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On the Liquifaction of Gases. -Mr. Faraday, of the Royal Institution, has made some important and successful exi periments on this subject. He first succeeded in condensing chlorine into a liquid. A portion of the solid and dried hya drate of chlorine was put into a small bent tube, and hermetis cally sealed ; it was then heated to about 100° F. and a yellow vapour formed which condensed into a deep yellow liquid hea. vier than water. Upon relieving the pressure by breaking the tube, the condensed chlorine instantly assumed its usual state of gas or vapour.

He found also that, when perfectly dry chlorine is condensed into a tube by means of a syringe, a pore tion of it assumes the liquid form under a pressure equal to that of four or five atmospheres. Mr. F, next succeeded in liquifying muriatic acid gas.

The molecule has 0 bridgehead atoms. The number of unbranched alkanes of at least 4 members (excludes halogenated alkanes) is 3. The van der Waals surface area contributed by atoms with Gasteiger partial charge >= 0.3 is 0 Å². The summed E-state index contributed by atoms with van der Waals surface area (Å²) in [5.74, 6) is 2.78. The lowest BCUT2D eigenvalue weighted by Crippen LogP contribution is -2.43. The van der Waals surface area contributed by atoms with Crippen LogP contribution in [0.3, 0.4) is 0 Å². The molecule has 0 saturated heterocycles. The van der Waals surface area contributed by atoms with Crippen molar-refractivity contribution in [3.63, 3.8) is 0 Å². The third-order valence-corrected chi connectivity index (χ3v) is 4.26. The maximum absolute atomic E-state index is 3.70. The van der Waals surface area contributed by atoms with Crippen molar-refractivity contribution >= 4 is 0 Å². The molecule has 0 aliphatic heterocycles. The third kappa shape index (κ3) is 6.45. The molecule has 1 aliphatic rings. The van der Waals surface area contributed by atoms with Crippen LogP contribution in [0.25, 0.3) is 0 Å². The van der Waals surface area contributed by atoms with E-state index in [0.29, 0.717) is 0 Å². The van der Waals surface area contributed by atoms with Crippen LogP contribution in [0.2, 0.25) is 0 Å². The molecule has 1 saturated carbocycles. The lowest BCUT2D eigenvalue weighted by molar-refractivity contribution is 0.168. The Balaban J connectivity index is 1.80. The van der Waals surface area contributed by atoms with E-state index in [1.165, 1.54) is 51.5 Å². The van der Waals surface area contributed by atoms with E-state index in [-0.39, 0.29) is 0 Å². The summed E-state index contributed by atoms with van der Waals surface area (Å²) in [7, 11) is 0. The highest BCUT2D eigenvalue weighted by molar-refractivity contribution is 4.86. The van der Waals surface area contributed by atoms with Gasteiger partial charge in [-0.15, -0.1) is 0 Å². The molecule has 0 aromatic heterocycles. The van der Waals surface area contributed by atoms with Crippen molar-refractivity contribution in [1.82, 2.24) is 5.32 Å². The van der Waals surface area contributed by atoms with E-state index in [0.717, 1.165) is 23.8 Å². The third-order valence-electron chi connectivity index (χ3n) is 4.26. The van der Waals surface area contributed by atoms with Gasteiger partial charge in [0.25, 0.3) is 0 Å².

He put some muriate of ammonia and sulphuric acid into the op posite ends of a bent glass tube, which he sealed hermetically, and then suffered the acid to run upon the salt; muriatic acid was generated under such pressyre as caused it to assume

the liquid form ; it was of an orange colour, lighter than sulphuric acid, and instantly assumed the gaseous state when the pressure was removed. By pursuing the same mode of experimenting, sulphuretted hydrogen, sulphurous acid, carbonic acid, cyanogen, euchlorine, and nitrous oxide, have also been found to assume the liquid form under pressure.

Mr. Perkins, during his researches upon high-pressure steam seems to have ascertained that atmospheric air is liquifi. ed under a pressure of about 1100 atmospheres. He says, that, the air upon compression disappeared, and in its place was a small quantity of a fluid, which remained so when the pres. sure was removed, had little or no taste, and did not act on the skin. The experiments evidently require repetition, and may possibly lead to much more important results than those of Mr. Faraday.

On the Chinese Year. In the Philosophical Transactions for 1823, part 1st, there is a paper on the Chinese Year, by J. F. Effects of buining on Limestone or Chulk.


Davis, Esq. F. R. S. of which the following notice is given in Brande's Journal for January, 1824.